Texas Tech professors Coy Callison and Trent Seltzer have conducted extensive research into public relations and water issues surrounding this growing movement in the U.S.
Coy Callison has been known to spend a half-hour or more at a local liquor store just going back and forth at the beer cooler, trying to figure out what he wants to drink that day.
It's not that he's worried about price. No, the professor in the Department of Public Relations and associate dean of graduate programs in the College of Media & Communication at Texas Tech University is a fan, more of a connoisseur perhaps, of craft beer. And along with Nicole Lee, an assistant professor of public relations at North Carolina State University, and Trent Seltzer, an associate professor of public relations and assistant dean for graduate studies in the College of Media & Communication, the three are putting a great deal of focus on researching everything they can about the growing craft beer movement in the U.S.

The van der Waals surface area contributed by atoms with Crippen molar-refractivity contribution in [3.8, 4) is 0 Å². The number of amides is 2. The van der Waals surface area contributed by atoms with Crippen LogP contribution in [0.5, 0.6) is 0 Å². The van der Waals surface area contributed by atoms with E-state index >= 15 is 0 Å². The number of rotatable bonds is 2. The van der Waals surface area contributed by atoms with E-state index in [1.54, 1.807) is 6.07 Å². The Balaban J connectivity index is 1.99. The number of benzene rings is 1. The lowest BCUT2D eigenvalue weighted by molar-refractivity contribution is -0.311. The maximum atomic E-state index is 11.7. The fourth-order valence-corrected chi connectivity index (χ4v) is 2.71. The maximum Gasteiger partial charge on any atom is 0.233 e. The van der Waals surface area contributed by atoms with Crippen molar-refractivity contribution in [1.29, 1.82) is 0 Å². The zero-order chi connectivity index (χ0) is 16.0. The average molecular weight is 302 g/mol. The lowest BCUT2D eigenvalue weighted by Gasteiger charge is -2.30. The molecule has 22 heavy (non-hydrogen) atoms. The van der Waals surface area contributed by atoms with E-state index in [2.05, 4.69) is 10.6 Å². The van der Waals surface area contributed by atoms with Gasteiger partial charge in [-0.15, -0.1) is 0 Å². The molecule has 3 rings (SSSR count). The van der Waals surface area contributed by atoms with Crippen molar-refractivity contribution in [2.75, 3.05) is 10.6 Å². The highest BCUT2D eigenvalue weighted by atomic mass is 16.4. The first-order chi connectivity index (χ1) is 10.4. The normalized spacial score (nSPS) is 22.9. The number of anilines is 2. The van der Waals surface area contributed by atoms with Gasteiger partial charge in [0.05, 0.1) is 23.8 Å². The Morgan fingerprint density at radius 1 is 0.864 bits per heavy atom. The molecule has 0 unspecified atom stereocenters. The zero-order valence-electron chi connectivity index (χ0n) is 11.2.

They are more than just colleagues. They are friends who enjoy sampling craft beers of all kinds, from India Pale Ale's (IPA) to stouts, and researching both the public relations aspects of the craft beer industry and the issues the industry faces as it evolves as part of the overall growth of the artisanal/locavore (eat local) movement.
With that growth, though, craft breweries face a myriad of issues, from marketing and public relations to producing a product that is not always eco-friendly, which can be a contentious issue with an environmentally conscious fan base. Those are the issues that intrigue Callison, Lee and Seltzer.
“We all like beer, but we're all public relations people, and Nicole is particularly knowledgeable about the craft beer scene,” Seltzer said. “So, in talking among the three of us, that's how the project got started. But as we got into it, we realized what we're researching has an application beyond just the craft beer industry. The industry is like a canary in a coal mine for how Millennials process public relations messaging and how public relations practitioners respond to what they do. It's a good indicator of the locavore/artisan movement to show what is increasingly popular.”